Global Citizens of Canada is a series that highlights Canadians who dedicate their lives to helping people outside Canadian borders. At a time when some world leaders are encouraging people to look inward, Global Citizen knows that only if we look outward, beyond ourselves, can we make the world a better place.
In 2008, Hakeem Subair and his wife, Olajumoke Subair, were looking for an appropriate place to leave their daughter, Nadrah, while they were at work. Subair worked for a bank at the time, and his wife was a busy doctor who was often on call.
They were not satisfied with that they found available to them in terms of schools and day cares where they lived in Nigeria. So they decided to open their own school.
What started with a handful of friends’ children quickly blossomed into a 192-student entreprise. The school, Tiny Tots Osogbo, was thriving except for one issue — the teachers.
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“We used to have two backup teachers at any one time because somehow somebody wasn’t going to show up,” he said.
So he looked closer at the industry as a whole. His school was considered one of the best and still they had trouble securing good teachers. He could only imagine the state of other schools.
“It wasn’t the fault of the teachers,” Hakeem said. “I found out that, especially for the public sector teachers, most of them were not really well paid — and that is even when the salary would come — so you’d find people who didn’t want to be in this profession, the only reason why most of them were in the profession is because they had nowhere else to go.”
Hakeem came to Canada in March 2012 under the Federal Skilled Worker program, but education back in Nigeria remained in his thoughts, even though he could no longer supervise the school back home.
“I made up my mind that if this was going to be involved in education, which I was passionate about, I was going to do it in a different way,” he said.
He ultimately began travelling back and forth between Canada and Nigeria between 2012 and 2014, working on consultancy projects and on his degree at the University of Windsor in strategy and entrepreneurship, which he completed in 2016.
Initially, Hakeem had wanted to cultivate video content that would align with the Nigerian school curriculum that could be used to teach students with limited access to educational resources.
When he started a social impact program at Queen's University in Kingston, Ont., in September 2016, Hakeem wanted to get his idea off the ground.
But one day while brainstorming with Professor Tina Dacin, the director for the Centre for Social Impact, the focus shifted from content and turned to teachers.
“She just looked at me and said: ‘What are you talking about? There’s a bigger issue with teachers and nobody is doing anything about it. Why can't we do this instead?’” Hakeem recalled.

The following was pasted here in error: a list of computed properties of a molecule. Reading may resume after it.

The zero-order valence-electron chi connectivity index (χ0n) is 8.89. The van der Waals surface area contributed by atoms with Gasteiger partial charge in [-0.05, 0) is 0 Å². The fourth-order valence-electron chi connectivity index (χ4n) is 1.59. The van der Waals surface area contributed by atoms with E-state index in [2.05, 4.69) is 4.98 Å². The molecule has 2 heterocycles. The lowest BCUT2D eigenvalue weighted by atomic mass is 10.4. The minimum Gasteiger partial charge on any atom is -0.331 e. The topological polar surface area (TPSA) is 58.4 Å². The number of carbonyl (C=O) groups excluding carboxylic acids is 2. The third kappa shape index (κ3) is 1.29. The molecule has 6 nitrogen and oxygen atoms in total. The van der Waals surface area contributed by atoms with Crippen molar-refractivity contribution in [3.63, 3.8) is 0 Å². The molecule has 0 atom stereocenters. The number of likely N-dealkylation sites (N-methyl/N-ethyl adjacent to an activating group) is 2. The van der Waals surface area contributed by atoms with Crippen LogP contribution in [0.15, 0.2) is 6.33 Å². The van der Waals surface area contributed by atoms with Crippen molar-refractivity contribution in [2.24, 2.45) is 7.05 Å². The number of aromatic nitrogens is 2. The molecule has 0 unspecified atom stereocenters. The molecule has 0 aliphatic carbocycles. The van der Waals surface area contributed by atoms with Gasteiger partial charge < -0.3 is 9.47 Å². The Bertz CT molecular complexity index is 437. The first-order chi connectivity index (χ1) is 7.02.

“You just get that moment when everything just becomes clear,” he said.
From then on, he knew it was time to tackle the issue of poor teacher training. He returned to Nigeria in December 2016 to do field work, and he found that most people reporting on education challenges came to the same conclusion.
The most significant resource for transforming education is to transform the teacher.
And so, 1 Million Teachers was born.
Hakeem was accepted as a participant in The Breakout Project, which was a social innovation festival that helped put the project on the map in Canada, and as he puts it, “The rest is history.”
1 Million Teachers is designed to improve the quality of instruction students receive by offering a reward-based program to teachers. Teachers in the program will learn online and in classrooms. They will need to progress through the initial online levels to eventually reach the Black Belt level.
As a Black Belt, a teacher qualifies for an educational boot camp that is designed and delivered by professors from Queen’s University, with the help of locals too. The opportunities for professional growth continue for teachers who remain part of the 1 Million Teachers community.
Hakeem says the program is designed around three key components: attracting teachers, training teachers and keeping them all motivated and engaged — he calls this the 1 Million Teachers’ triple challenge.
Hakeem said that he wanted to do something aspirational that would galvanize action.
And that’s what he’s done. 1 Million Teachers successfully launched its pilot program this past August and the feedback from the group has been positive. Hakeem looks forward to launching the program with a new group in September.
The organization is headquartered in Kingston. They are starting in Nigeria, but have planned operations across many countries, especially in Sub-Saharan Africa.
The goal over the next year is to help attract, train and retain one million teachers, working towards the global goal of improving access to quality education for all.
Global Citizen campaigns on the Sustainable Development Goals including education. You can learn more and take action here.